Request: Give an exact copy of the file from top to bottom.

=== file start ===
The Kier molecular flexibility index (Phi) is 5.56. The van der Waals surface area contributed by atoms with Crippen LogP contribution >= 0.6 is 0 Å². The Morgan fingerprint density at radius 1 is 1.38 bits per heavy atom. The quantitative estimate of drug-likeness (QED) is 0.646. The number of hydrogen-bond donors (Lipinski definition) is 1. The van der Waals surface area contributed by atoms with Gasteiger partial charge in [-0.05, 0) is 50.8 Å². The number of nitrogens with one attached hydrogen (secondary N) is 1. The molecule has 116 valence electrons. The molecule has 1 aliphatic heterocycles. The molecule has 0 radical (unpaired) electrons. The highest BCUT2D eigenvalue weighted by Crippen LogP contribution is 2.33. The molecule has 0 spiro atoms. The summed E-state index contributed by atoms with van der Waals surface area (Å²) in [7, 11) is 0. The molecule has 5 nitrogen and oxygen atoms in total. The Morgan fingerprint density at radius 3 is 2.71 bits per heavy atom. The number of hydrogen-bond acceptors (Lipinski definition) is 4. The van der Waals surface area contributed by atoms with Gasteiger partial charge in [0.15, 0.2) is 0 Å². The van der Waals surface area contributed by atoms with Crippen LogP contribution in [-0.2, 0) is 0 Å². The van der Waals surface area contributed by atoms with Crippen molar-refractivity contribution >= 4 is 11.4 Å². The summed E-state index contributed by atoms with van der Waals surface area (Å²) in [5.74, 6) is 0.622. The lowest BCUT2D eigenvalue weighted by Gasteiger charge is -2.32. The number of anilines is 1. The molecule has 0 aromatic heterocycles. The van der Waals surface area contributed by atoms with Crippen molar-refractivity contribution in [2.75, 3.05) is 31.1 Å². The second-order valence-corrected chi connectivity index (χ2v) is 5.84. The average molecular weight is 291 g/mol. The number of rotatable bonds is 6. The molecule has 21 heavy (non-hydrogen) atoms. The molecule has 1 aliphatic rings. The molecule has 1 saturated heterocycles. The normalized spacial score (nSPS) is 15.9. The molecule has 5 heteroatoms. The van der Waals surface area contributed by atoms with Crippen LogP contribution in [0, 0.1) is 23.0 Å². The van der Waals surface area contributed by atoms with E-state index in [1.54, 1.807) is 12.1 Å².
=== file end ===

The Kier molecular flexibility index (Phi) is 5.56. The van der Waals surface area contributed by atoms with Crippen LogP contribution >= 0.6 is 0 Å². The Morgan fingerprint density at radius 1 is 1.38 bits per heavy atom. The quantitative estimate of drug-likeness (QED) is 0.646. The number of hydrogen-bond donors (Lipinski definition) is 1. The van der Waals surface area contributed by atoms with Gasteiger partial charge in [-0.05, 0) is 50.8 Å². The number of nitrogens with one attached hydrogen (secondary N) is 1. The molecule has 116 valence electrons. The molecule has 1 aliphatic heterocycles. The molecule has 0 radical (unpaired) electrons. The highest BCUT2D eigenvalue weighted by Crippen LogP contribution is 2.33. The molecule has 0 spiro atoms. The summed E-state index contributed by atoms with van der Waals surface area (Å²) in [7, 11) is 0. The molecule has 5 nitrogen and oxygen atoms in total. The Morgan fingerprint density at radius 3 is 2.71 bits per heavy atom. The number of hydrogen-bond acceptors (Lipinski definition) is 4. The van der Waals surface area contributed by atoms with Gasteiger partial charge in [0.15, 0.2) is 0 Å². The van der Waals surface area contributed by atoms with Crippen LogP contribution in [-0.2, 0) is 0 Å². The van der Waals surface area contributed by atoms with Crippen molar-refractivity contribution >= 4 is 11.4 Å². The summed E-state index contributed by atoms with van der Waals surface area (Å²) in [5.74, 6) is 0.622. The lowest BCUT2D eigenvalue weighted by Gasteiger charge is -2.32. The number of anilines is 1. The molecule has 0 aromatic heterocycles. The van der Waals surface area contributed by atoms with Crippen molar-refractivity contribution in [2.75, 3.05) is 31.1 Å². The second-order valence-corrected chi connectivity index (χ2v) is 5.84. The average molecular weight is 291 g/mol. The number of rotatable bonds is 6. The molecule has 21 heavy (non-hydrogen) atoms. The molecule has 1 aliphatic rings. The molecule has 1 saturated heterocycles. The normalized spacial score (nSPS) is 15.9. The molecule has 5 heteroatoms. The van der Waals surface area contributed by atoms with Crippen LogP contribution in [0, 0.1) is 23.0 Å². The van der Waals surface area contributed by atoms with E-state index in [1.54, 1.807) is 12.1 Å².